The problem is, I actually felt immensely sorry for Tim Hunt when I heard these comments. To me, it seemed like the ill-formed, glib, socially tone-deaf remark of someone who was fifty years out of date. The sort of person who writes into the newspaper beginning ‘Dear Sirs’, under the assumption of an all-male audience. And I think Tim Hunt was assuming an all-male audience, one who would laughingly and good-naturedly agree with him with a little “women amirite?” nod. As well as being remarkably offensive, the comment was remarkably naive. It assumed that science was still an old boys club, and indeed that the media was as well, and that everyone would fondly agree with him how silly and hormonal women can be. It’s like something my grandfather would say after one too many sherries. My grandfather who once memorably said to me, “I understand women queers, Lavinia, because men have been very bad to women over the years, but just what is it about women that male queers are afraid of?” My father interrupted me before I could proceed to explain that gay men weren’t afraid of women, they just really would rather have had sex with someone with a penis.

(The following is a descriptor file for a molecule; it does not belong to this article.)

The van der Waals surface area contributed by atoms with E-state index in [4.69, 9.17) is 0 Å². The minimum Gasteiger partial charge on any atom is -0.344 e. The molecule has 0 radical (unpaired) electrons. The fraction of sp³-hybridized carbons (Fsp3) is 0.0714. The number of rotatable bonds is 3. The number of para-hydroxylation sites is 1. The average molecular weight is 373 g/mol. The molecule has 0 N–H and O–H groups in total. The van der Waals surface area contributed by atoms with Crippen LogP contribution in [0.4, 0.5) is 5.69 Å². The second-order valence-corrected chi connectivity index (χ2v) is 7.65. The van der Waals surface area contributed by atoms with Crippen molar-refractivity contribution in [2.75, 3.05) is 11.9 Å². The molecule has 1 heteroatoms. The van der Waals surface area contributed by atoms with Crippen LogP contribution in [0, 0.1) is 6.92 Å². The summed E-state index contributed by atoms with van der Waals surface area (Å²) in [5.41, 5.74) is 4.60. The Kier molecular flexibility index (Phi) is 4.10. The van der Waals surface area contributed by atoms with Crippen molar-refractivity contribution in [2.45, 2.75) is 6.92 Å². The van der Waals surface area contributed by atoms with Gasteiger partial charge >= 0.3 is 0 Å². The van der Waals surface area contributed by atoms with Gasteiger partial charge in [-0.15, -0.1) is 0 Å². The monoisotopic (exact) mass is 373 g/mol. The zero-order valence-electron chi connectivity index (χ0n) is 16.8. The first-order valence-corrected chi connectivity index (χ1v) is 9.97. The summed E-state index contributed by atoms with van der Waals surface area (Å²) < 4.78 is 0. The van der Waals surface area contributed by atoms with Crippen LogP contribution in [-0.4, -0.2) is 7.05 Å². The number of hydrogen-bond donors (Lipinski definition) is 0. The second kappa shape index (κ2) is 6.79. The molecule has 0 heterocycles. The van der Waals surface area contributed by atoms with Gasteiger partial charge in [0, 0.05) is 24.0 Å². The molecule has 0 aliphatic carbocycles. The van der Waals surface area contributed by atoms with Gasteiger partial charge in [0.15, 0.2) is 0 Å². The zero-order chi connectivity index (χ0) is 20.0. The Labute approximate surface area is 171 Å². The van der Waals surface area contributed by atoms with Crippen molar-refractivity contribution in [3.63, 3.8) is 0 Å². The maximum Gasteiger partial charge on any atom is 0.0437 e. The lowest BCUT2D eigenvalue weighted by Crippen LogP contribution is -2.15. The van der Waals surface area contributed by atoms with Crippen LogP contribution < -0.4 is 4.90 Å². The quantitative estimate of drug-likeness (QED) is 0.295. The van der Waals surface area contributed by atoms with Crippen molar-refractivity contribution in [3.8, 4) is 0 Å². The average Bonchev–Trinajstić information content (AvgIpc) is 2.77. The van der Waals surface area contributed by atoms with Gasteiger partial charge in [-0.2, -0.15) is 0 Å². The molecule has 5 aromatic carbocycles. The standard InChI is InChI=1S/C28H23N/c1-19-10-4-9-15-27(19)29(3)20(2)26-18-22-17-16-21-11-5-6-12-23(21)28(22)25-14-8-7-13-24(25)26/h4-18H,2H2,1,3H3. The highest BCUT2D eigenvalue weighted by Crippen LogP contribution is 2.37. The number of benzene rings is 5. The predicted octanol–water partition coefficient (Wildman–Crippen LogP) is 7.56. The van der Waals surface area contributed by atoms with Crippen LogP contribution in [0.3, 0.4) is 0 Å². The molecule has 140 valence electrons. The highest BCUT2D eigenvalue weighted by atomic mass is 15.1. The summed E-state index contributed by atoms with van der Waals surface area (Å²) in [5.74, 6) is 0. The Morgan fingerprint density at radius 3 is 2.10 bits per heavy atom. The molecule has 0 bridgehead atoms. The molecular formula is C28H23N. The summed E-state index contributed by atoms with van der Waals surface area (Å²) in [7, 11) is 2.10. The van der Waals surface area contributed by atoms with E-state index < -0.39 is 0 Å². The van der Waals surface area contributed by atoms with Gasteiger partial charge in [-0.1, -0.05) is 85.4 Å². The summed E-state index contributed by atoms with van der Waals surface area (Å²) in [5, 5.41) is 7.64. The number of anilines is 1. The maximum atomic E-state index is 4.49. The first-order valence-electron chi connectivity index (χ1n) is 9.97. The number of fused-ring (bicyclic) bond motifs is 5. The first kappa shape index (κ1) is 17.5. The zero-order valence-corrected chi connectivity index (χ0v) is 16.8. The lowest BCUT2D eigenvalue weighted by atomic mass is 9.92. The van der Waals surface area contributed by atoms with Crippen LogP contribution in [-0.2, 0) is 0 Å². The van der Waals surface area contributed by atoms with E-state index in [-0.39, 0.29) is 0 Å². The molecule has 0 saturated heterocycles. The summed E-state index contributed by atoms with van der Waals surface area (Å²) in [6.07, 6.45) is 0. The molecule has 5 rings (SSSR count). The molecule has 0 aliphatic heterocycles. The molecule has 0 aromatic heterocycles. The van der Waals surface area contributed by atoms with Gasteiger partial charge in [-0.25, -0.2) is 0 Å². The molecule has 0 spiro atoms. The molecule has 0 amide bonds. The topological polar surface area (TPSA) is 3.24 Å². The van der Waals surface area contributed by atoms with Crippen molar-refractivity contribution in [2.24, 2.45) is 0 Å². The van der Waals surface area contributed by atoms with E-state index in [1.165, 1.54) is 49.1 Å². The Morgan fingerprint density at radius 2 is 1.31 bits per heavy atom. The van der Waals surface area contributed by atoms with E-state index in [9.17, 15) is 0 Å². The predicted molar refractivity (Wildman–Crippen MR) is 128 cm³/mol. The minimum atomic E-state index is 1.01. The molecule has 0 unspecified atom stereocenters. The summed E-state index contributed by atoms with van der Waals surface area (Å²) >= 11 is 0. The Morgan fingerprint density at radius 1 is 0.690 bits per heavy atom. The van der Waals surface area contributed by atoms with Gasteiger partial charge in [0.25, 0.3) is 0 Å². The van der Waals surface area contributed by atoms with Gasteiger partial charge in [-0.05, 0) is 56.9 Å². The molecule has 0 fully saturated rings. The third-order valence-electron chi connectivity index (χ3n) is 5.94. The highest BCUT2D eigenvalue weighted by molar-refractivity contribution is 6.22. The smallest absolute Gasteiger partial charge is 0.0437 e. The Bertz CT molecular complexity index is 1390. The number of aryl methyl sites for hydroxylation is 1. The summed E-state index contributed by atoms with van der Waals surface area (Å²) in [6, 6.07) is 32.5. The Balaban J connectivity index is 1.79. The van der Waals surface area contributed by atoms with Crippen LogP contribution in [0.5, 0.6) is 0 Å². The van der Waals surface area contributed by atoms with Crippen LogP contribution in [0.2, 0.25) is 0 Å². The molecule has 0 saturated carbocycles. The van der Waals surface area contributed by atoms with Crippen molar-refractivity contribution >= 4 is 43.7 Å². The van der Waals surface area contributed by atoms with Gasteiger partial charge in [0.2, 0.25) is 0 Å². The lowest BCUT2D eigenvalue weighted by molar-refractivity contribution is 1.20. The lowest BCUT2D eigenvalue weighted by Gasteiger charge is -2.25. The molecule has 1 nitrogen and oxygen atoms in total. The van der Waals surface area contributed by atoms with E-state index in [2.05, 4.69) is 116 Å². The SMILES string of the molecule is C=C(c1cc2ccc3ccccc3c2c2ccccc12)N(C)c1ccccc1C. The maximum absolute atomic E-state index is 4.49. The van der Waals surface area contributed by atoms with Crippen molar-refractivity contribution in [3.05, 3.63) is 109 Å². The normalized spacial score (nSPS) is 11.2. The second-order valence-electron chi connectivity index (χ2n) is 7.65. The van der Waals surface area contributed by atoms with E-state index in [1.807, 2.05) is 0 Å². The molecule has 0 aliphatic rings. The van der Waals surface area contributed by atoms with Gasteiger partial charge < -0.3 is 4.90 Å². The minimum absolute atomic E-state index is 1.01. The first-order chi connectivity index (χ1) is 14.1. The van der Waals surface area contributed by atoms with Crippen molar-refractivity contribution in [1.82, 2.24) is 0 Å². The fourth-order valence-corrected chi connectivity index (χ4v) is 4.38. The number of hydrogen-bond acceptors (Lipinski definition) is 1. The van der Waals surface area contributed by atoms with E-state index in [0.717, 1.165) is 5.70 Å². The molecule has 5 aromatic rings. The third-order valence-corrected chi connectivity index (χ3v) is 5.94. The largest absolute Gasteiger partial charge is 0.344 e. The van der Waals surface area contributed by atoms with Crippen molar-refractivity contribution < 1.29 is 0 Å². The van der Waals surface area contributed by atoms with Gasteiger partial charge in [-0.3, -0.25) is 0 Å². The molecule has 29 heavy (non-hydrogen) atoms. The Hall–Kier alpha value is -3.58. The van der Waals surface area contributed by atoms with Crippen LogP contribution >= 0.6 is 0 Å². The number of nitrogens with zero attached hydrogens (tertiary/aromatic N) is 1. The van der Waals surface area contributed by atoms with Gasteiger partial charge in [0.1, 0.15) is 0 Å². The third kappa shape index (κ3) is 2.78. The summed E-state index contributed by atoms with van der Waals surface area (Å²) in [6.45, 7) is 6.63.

And actually that’s another thing about Tim Hunt’s comment. It assumes that a single-gender lab would prevent anyone from falling in love with anyone else ever. Now, I’m no scientist, and I only have a few close friends who are scientists, but working on the assumption that – in the main – scientists are people, too, I am going to go ahead and assume that some scientists are gay. And if falling in love is an impediment to science (which it’s probably not since Marie Curie discovered polonium while working with her husband) then single-gender labs ain’t going to solve that problem, matey. But we’re back again to how Tim Hunt is completely out of touch. He comes from a time when you could assume that everyone was heterosexual because anyone who wasn’t would be too afraid to tell their co-workers.